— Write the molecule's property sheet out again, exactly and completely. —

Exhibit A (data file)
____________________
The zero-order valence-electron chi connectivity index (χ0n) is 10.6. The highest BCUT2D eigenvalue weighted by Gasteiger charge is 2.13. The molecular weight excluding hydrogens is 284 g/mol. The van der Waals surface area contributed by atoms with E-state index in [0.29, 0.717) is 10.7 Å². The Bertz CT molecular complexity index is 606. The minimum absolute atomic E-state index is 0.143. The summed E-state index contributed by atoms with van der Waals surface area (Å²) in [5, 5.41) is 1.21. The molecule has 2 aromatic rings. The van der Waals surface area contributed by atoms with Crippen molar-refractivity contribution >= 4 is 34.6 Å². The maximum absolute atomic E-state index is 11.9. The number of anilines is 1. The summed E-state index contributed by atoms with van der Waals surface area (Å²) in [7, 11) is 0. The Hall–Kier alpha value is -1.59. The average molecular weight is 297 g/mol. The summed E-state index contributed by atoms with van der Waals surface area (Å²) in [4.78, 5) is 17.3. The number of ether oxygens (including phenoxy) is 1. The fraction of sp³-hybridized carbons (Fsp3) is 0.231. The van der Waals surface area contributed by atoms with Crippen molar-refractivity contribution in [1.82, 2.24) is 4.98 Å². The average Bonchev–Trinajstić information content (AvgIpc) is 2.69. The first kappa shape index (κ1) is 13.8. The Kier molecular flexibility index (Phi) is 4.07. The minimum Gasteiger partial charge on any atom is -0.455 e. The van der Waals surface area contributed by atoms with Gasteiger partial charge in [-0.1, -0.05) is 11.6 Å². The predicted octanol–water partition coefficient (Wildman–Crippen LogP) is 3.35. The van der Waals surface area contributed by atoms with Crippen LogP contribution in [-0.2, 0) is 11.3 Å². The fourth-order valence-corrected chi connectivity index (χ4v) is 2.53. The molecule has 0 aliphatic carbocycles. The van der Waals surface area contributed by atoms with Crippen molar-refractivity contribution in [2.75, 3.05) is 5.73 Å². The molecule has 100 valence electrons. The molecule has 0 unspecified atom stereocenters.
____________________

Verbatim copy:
The zero-order valence-electron chi connectivity index (χ0n) is 10.6. The highest BCUT2D eigenvalue weighted by Gasteiger charge is 2.13. The molecular weight excluding hydrogens is 284 g/mol. The van der Waals surface area contributed by atoms with E-state index in [0.29, 0.717) is 10.7 Å². The Bertz CT molecular complexity index is 606. The minimum absolute atomic E-state index is 0.143. The summed E-state index contributed by atoms with van der Waals surface area (Å²) in [5, 5.41) is 1.21. The molecule has 2 aromatic rings. The van der Waals surface area contributed by atoms with Crippen molar-refractivity contribution >= 4 is 34.6 Å². The maximum absolute atomic E-state index is 11.9. The number of anilines is 1. The summed E-state index contributed by atoms with van der Waals surface area (Å²) in [7, 11) is 0. The Hall–Kier alpha value is -1.59. The average molecular weight is 297 g/mol. The summed E-state index contributed by atoms with van der Waals surface area (Å²) in [4.78, 5) is 17.3. The number of ether oxygens (including phenoxy) is 1. The fraction of sp³-hybridized carbons (Fsp3) is 0.231. The van der Waals surface area contributed by atoms with Crippen molar-refractivity contribution in [1.82, 2.24) is 4.98 Å². The average Bonchev–Trinajstić information content (AvgIpc) is 2.69. The first kappa shape index (κ1) is 13.8. The Kier molecular flexibility index (Phi) is 4.07. The minimum Gasteiger partial charge on any atom is -0.455 e. The van der Waals surface area contributed by atoms with Gasteiger partial charge in [-0.1, -0.05) is 11.6 Å². The predicted octanol–water partition coefficient (Wildman–Crippen LogP) is 3.35. The van der Waals surface area contributed by atoms with Crippen LogP contribution in [-0.2, 0) is 11.3 Å². The fourth-order valence-corrected chi connectivity index (χ4v) is 2.53. The molecule has 0 aliphatic carbocycles. The van der Waals surface area contributed by atoms with Crippen molar-refractivity contribution in [2.75, 3.05) is 5.73 Å². The molecule has 100 valence electrons. The molecule has 0 unspecified atom stereocenters.